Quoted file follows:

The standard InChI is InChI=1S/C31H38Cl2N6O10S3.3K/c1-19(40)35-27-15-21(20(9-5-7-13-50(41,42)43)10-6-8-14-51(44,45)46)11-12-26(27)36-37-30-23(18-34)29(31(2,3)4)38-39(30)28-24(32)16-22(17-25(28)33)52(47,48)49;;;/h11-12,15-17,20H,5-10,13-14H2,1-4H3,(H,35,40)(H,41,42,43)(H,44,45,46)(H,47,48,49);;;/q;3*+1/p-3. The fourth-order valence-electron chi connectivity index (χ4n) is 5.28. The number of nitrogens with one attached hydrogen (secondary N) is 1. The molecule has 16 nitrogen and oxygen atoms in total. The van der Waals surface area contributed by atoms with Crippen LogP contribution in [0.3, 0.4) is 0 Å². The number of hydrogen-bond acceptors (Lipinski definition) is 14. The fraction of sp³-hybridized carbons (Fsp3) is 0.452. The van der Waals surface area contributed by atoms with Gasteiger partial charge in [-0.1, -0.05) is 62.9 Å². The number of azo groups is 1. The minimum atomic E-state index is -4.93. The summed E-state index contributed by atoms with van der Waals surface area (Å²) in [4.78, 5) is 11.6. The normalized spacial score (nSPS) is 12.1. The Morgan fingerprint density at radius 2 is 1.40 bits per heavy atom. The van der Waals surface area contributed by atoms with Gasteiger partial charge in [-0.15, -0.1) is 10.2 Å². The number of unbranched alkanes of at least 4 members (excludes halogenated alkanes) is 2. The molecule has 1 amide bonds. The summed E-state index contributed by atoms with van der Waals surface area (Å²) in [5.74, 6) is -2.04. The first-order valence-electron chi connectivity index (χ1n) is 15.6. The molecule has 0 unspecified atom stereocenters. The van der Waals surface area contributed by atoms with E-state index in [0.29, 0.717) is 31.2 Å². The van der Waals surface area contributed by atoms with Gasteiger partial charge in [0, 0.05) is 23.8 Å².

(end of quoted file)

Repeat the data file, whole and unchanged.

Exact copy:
The standard InChI is InChI=1S/C31H38Cl2N6O10S3.3K/c1-19(40)35-27-15-21(20(9-5-7-13-50(41,42)43)10-6-8-14-51(44,45)46)11-12-26(27)36-37-30-23(18-34)29(31(2,3)4)38-39(30)28-24(32)16-22(17-25(28)33)52(47,48)49;;;/h11-12,15-17,20H,5-10,13-14H2,1-4H3,(H,35,40)(H,41,42,43)(H,44,45,46)(H,47,48,49);;;/q;3*+1/p-3. The fourth-order valence-electron chi connectivity index (χ4n) is 5.28. The number of nitrogens with one attached hydrogen (secondary N) is 1. The molecule has 16 nitrogen and oxygen atoms in total. The van der Waals surface area contributed by atoms with Crippen LogP contribution in [0.3, 0.4) is 0 Å². The number of hydrogen-bond acceptors (Lipinski definition) is 14. The fraction of sp³-hybridized carbons (Fsp3) is 0.452. The van der Waals surface area contributed by atoms with Gasteiger partial charge in [-0.1, -0.05) is 62.9 Å². The number of azo groups is 1. The minimum atomic E-state index is -4.93. The summed E-state index contributed by atoms with van der Waals surface area (Å²) in [4.78, 5) is 11.6. The normalized spacial score (nSPS) is 12.1. The Morgan fingerprint density at radius 2 is 1.40 bits per heavy atom. The van der Waals surface area contributed by atoms with Gasteiger partial charge in [-0.15, -0.1) is 10.2 Å². The number of unbranched alkanes of at least 4 members (excludes halogenated alkanes) is 2. The molecule has 1 amide bonds. The summed E-state index contributed by atoms with van der Waals surface area (Å²) in [5.74, 6) is -2.04. The first-order valence-electron chi connectivity index (χ1n) is 15.6. The molecule has 0 unspecified atom stereocenters. The van der Waals surface area contributed by atoms with E-state index in [0.29, 0.717) is 31.2 Å². The van der Waals surface area contributed by atoms with Gasteiger partial charge in [0, 0.05) is 23.8 Å².